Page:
Six years after Massachusetts began its program, researchers have found:

  • Intensive outreach is critical because low-income uninsured people need extra help. Many move frequently, some are homeless, and a large percentage lack Internet access to view the marketplace site or do not have the skills they need to navigate the site and make choices. Some of the uninsured cannot read or do not speak English well or at all.

  • Readily available help boosts the rate of health insurance coverage. Information needs to be conveniently available right in people’s neighborhoods and community health centers.

  • Assistance has to remain available – so people can get help more than once. Notices about coverage can be difficult to understand and sometimes new documents must be submitted. As years go by, people still need and want help to renew insurance or obtain it for the first time.

Explaining Affordable Care Person to Person

Under the Affordable Care Act now, as in Massachusetts some years ago, “navigators” in community health clinics will help uninsured people obtain coverage. Associations and community groups are also deploying volunteers and staff to tell people about the program.

A few months before marketplaces opened on October 1, a community organization in Maine tried an experiment. They did a state-wide poll and also surveyed eight towns in central Maine. Canvassers had doorstep conversations with nearly 8,000 people in those towns, including over 700 who had no insurance, nearly 1,300 young people, and over 2,000 seniors. After these conversations, the community organization did a second wave of polling, both state-wide and in the canvassed towns.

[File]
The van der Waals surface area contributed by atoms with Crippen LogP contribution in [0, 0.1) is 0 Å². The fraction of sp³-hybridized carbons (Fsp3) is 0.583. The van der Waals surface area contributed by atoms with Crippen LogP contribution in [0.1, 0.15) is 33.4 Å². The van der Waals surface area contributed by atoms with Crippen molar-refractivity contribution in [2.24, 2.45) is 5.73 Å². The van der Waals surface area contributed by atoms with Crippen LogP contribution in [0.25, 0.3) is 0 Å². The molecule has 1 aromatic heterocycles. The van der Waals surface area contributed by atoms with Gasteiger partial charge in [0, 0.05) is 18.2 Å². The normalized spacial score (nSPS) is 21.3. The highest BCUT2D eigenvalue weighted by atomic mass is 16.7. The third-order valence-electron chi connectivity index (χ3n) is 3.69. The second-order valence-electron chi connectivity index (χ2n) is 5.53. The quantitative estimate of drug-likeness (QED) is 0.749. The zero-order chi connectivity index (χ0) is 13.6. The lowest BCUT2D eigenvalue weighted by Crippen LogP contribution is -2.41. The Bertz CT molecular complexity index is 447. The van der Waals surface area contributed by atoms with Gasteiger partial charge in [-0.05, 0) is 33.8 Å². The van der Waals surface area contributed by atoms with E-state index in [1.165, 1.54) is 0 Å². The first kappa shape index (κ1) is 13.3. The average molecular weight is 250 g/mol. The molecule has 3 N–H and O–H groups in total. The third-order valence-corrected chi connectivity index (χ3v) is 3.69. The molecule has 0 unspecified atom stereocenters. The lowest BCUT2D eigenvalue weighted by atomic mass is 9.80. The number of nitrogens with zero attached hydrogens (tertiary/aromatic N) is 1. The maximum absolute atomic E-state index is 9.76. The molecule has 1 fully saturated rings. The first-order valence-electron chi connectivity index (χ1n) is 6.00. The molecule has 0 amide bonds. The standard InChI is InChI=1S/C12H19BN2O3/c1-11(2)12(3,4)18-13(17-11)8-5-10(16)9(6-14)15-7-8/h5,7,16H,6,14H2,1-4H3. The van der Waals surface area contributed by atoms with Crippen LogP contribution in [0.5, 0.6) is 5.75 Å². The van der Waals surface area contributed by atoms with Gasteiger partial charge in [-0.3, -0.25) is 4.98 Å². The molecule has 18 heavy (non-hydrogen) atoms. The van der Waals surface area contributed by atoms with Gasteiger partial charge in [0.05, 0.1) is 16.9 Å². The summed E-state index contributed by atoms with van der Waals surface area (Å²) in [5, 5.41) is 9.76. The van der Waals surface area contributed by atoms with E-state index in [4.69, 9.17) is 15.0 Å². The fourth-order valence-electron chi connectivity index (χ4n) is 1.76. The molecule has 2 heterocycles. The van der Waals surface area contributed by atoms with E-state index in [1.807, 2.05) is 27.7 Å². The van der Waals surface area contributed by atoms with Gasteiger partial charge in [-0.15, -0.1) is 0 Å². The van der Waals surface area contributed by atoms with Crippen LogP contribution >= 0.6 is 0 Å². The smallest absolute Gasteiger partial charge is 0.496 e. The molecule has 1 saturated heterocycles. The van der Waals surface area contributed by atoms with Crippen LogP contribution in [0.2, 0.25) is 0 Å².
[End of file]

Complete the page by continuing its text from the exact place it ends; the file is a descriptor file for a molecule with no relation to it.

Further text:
The results show that face-to-face explanations matter. Across the state, there was no significant change in views or knowledge about the Affordable Care Act. But in the towns where door to door canvassing happened, people were more likely to know about key parts of health reform – the insurance marketplace, the ability of young people to stay on their parents’ plans until age 26, and the free preventive health services the law requires. More people in the targeted towns believed that the marketplace would be good for themselves or others. They had more information about benefits and more often agreed that the law is a “good thing.”

In short, amid public confusion and conflicts, health reform is most likely to succeed when staffers and volunteers directly explain the new choices and help uninsured people sign up.

This brief draws upon research and data in Julia Paradise, Sara Rosenbaum, Peter Shin, Jessica Sharac, Carmen Alvarez, Julia Zur, and Leighton Ku, “Providing Outreach and Enrollment Assistance: Lessons Learned from Community Health Centers in Massachusetts,” Kaiser Family Foundation, September 2013.